Anand Ramanathan, Partner, Consumer Industry Leader, Consulting, Deloitte India, says “we are seeing green shoots in rural India and retail today in India is still about two-thirds of it is food and groceries. So, food will be one of those big categories. But beyond that, while the overall retail market is expected to double by 2030, we have some categories like luxury, for example, which will grow at about 5x. We will have e-commerce grow at about 4x compared to the overall market at about 2x and hence these will be categories or segments that will grow faster than the rest of the market.”
One of the key points which caught my attention from your latest write-up is that upcoming elections could actually inject a lot more liquidity in the hands of people, especially in tier II, tier III and the rural side and that could boost sales of consumer items. What category of consumption are we talking about here and what is your hypothesis?Anand Ramanathan: Yes, indeed, we will see high retail growth in 2024. We expect it to be about 10% to 13% and this is largely driven by an uptick in rural demand too. Urban demand had picked up, but we are seeing green shoots in rural India and retail today in India is still about two-thirds of it is food and groceries. So, food will be one of those big categories.
But beyond that, if I were to look at other categories, while the overall retail market is expected to double by 2030, we have some categories like luxury, for example, which will grow at about 5x. We will have e-commerce grow at about 4x compared to the overall market at about 2x and hence these will be categories or segments that will grow faster than the rest of the market.
We have seen that certain ticket items, especially in FMCG, have been posting very weak volume growth for several quarters now. Are there any green shoots? Even if we talk about the mid-range value retailing items, what would provide the trigger change over there? Anand Ramanathan: FMCG as a category will continue to grow but we will see a shift from mass brands to niche brands. So, there will be D2C brands, there will be private labels. Private labels are expected to grow 6x in a period where retail is otherwise growing at 2x. White labels, we are seeing a lot of online brands, for example, do really well. So, there will be a greater penetration of some of these smaller brands which cater to micro segments and relative niches within the market and we will see more discretionary behaviour and typically discretionary behaviour promotes variety seeking and hence there is a greater number of brands and loyalty of at least consuming a few mass brands will perhaps reduce over the next few years and that is the reason for the volume sluggishness that you have seen because most of the large FMCG brands that we target are mass brands. We really do not look so closely at the smaller D2C brands or the private label brands.The other thing which is happening is that the view that high inflation levels have also led to a lot of consumer base actually to shift downwards in value terms and in trying to adjust whatever liquidity they have, they are trying to adjust their requirements and there was a down trading happening at every category. Do you think this will continue or will it get arrested?Anand Ramanathan: Overall we have seen the market look good, particularly rural India and hence as demand strengthens, we will see some of these pressures of inflation soften plus see 60% to 70% of an FMCG brand’s cost is going to come from the cost of raw material and therefore, inflation and geopolitics and commodity prices, etc, all of it has an impact on pricing which many a times they are not able to pass on to the consumer. Some of these have also eased up a little. Hence, we will see that at least in the near term in the next three to six months, there will be some relief both in terms of attractive demand, as well as less pressure from commodity price fluctuations.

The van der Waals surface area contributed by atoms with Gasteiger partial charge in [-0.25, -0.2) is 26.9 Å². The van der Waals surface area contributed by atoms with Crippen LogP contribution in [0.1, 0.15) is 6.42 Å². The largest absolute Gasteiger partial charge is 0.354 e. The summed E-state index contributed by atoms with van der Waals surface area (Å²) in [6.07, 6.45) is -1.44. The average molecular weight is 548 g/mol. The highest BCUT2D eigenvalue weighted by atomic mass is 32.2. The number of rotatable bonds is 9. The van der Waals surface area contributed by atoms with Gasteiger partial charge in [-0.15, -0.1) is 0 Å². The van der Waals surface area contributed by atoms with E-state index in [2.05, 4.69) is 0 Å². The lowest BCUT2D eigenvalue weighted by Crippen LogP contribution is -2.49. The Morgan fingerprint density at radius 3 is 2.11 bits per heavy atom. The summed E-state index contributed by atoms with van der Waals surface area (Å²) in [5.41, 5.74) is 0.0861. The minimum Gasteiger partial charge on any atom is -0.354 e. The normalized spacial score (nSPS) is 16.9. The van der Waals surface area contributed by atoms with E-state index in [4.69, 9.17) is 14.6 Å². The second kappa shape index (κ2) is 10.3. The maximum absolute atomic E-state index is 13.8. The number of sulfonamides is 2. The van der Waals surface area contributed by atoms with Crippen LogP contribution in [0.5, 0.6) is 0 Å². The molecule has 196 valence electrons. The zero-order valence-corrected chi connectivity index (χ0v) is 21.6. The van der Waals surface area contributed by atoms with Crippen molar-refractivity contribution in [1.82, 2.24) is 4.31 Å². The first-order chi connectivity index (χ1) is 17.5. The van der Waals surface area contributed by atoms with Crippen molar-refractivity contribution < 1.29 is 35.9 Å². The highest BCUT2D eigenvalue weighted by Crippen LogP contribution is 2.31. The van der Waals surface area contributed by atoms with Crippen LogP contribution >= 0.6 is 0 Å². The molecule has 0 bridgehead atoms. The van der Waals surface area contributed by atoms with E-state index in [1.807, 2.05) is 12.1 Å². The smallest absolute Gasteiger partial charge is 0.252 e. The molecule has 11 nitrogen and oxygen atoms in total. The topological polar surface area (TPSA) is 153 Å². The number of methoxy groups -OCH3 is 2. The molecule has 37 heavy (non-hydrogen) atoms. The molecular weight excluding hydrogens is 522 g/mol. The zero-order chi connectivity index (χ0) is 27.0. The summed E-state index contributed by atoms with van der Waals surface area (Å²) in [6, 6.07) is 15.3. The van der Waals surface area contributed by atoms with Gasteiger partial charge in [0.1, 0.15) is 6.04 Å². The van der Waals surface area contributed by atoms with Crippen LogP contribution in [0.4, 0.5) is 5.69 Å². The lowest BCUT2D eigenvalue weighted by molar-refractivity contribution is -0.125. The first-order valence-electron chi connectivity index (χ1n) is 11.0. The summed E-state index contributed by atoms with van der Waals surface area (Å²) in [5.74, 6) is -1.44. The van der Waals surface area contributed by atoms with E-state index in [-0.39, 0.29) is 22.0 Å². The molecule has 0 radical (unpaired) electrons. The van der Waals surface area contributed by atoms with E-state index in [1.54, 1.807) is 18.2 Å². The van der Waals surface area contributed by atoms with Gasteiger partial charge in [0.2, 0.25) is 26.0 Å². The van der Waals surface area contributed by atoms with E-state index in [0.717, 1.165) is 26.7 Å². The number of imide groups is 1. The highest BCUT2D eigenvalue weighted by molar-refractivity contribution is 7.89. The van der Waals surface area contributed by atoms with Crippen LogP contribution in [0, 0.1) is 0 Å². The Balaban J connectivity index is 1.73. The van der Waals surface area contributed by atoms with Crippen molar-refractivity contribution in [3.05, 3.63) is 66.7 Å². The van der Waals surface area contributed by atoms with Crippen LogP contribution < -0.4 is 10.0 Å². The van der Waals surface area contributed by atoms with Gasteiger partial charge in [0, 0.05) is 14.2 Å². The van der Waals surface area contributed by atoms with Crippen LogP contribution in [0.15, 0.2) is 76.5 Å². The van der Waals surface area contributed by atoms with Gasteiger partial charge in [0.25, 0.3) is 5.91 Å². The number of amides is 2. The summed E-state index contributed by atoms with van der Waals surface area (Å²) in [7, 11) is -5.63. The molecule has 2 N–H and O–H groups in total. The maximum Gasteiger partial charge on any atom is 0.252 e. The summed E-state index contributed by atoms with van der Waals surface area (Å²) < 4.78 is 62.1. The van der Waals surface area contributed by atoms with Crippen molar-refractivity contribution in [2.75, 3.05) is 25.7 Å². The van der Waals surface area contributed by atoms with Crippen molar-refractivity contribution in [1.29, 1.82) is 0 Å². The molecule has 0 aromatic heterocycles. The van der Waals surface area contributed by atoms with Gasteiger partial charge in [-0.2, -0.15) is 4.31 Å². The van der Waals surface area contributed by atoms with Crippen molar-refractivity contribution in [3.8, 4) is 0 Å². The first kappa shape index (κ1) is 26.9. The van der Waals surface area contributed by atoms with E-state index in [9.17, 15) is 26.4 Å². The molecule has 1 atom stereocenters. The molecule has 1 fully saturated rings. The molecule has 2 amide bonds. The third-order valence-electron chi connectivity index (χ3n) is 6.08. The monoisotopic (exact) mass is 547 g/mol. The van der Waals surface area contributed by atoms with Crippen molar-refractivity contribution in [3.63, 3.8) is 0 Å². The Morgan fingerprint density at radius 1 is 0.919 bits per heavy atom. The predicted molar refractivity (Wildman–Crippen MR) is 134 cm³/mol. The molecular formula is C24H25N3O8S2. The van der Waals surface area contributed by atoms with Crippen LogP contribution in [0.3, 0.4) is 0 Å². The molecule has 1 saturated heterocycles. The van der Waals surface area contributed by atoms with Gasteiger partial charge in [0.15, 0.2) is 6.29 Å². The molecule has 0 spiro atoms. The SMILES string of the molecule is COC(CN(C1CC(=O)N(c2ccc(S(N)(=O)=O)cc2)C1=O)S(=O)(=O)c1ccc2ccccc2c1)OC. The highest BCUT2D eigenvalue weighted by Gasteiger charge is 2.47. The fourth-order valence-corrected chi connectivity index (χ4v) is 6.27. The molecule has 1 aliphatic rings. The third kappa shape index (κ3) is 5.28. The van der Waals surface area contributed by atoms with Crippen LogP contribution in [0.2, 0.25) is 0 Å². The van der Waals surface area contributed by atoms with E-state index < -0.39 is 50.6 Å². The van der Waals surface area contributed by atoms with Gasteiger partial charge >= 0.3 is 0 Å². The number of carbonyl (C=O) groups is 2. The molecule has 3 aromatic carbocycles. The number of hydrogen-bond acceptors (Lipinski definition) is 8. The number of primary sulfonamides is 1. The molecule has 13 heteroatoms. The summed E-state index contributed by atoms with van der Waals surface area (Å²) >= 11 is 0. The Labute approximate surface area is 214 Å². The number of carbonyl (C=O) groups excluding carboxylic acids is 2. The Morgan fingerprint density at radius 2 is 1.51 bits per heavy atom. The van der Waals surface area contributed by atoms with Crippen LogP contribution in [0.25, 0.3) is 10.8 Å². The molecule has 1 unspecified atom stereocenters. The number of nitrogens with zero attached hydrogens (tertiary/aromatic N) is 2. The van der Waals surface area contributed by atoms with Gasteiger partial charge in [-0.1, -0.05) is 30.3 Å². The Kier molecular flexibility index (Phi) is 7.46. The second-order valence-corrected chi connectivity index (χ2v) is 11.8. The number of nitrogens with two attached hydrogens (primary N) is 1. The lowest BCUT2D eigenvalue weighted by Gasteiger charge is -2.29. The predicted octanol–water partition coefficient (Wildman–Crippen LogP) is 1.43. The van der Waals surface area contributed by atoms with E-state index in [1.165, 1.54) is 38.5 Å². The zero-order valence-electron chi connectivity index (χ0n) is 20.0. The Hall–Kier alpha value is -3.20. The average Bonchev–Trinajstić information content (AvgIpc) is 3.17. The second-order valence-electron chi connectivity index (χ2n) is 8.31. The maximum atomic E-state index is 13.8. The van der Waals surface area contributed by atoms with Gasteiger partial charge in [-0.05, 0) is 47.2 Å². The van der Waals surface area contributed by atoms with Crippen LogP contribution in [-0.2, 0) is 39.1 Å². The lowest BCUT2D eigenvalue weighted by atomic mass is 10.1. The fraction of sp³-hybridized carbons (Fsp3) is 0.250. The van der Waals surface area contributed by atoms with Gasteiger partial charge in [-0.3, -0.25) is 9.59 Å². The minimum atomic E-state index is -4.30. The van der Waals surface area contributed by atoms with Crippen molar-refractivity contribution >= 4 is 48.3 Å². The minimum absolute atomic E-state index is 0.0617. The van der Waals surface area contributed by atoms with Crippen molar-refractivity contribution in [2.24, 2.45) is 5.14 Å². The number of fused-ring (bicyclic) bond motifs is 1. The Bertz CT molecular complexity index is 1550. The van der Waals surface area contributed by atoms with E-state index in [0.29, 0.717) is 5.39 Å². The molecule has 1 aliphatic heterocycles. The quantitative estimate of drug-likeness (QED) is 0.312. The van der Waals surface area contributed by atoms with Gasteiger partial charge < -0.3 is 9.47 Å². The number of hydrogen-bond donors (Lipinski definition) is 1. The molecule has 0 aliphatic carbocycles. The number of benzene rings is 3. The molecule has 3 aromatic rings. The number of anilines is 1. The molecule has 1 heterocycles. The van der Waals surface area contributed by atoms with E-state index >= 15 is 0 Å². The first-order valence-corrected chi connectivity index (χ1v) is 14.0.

How are retailers adopting AI, analytics to ensure higher sales or even reaching the right target audience and achieve much more efficiencies and also by the use of all of this, do you see some brands, actually D2C kind of brands, achieve bigger sales?
Anand Ramanathan: I think analytics is transformative. So, there will be a lot of investments, firstly, on the foundation layers, just to have all of the data in one place whether it is customer, whether it is inventory, whether it is sales and hence, you will see foundation investments, but then comes in the real value add from analytics which is on the insights.
Now with generative AI, with machine intelligence, a lot of predictive analytics can improve performance in this sector. We will see investments both on the front end, as well as the back end of the business. On the front end, you mentioned D2C, analytics will help track what individual customer experience is and what the needs and preferences of individual customers are and hence things like personalisation, etc, can direct better conversion as well as better value for the customer. And on the back end, whether it is the supply chain, whether it is finance or looking at even people analytics, there is a lot of scope for efficiencies which will kick in into all of these different functions at the back end. So, we will see investments in analytics as one of the biggest drivers of change in the consumer sector.